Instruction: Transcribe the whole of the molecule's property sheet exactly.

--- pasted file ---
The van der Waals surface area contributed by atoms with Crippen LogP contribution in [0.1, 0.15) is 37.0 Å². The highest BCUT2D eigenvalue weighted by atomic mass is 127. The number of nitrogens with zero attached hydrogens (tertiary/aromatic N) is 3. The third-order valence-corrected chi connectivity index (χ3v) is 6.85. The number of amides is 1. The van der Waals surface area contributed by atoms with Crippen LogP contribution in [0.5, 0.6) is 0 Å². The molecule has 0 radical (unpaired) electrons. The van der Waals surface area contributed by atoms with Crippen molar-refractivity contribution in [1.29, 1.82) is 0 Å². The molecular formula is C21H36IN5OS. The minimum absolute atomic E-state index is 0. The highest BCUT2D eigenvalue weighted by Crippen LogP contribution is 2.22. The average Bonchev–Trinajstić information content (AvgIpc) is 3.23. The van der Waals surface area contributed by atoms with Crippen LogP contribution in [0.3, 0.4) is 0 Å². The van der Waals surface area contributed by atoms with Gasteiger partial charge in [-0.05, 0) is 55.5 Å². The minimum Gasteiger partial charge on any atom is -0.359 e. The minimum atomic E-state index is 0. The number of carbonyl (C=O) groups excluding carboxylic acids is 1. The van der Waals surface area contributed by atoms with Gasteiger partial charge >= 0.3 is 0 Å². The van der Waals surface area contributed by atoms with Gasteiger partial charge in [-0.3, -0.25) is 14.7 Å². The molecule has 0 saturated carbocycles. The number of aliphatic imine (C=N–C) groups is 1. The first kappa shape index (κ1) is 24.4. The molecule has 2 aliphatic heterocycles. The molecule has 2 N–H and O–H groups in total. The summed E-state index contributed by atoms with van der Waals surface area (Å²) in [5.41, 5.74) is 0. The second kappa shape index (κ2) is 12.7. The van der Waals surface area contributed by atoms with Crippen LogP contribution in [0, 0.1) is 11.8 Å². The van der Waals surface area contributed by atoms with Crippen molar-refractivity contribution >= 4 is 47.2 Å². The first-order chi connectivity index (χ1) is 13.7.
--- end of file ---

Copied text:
The van der Waals surface area contributed by atoms with Crippen LogP contribution in [0.1, 0.15) is 37.0 Å². The highest BCUT2D eigenvalue weighted by atomic mass is 127. The number of nitrogens with zero attached hydrogens (tertiary/aromatic N) is 3. The third-order valence-corrected chi connectivity index (χ3v) is 6.85. The number of amides is 1. The van der Waals surface area contributed by atoms with Crippen LogP contribution in [0.5, 0.6) is 0 Å². The molecule has 0 radical (unpaired) electrons. The van der Waals surface area contributed by atoms with Crippen molar-refractivity contribution in [1.29, 1.82) is 0 Å². The molecular formula is C21H36IN5OS. The minimum absolute atomic E-state index is 0. The highest BCUT2D eigenvalue weighted by Crippen LogP contribution is 2.22. The average Bonchev–Trinajstić information content (AvgIpc) is 3.23. The van der Waals surface area contributed by atoms with Crippen LogP contribution in [0.3, 0.4) is 0 Å². The van der Waals surface area contributed by atoms with Gasteiger partial charge in [-0.05, 0) is 55.5 Å². The minimum Gasteiger partial charge on any atom is -0.359 e. The minimum atomic E-state index is 0. The number of carbonyl (C=O) groups excluding carboxylic acids is 1. The van der Waals surface area contributed by atoms with Gasteiger partial charge >= 0.3 is 0 Å². The van der Waals surface area contributed by atoms with Gasteiger partial charge in [-0.3, -0.25) is 14.7 Å². The molecule has 0 saturated carbocycles. The number of aliphatic imine (C=N–C) groups is 1. The first kappa shape index (κ1) is 24.4. The molecule has 2 aliphatic heterocycles. The molecule has 2 N–H and O–H groups in total. The summed E-state index contributed by atoms with van der Waals surface area (Å²) in [5.41, 5.74) is 0. The second kappa shape index (κ2) is 12.7. The van der Waals surface area contributed by atoms with Crippen LogP contribution in [0, 0.1) is 11.8 Å². The van der Waals surface area contributed by atoms with Crippen molar-refractivity contribution >= 4 is 47.2 Å². The first-order chi connectivity index (χ1) is 13.7.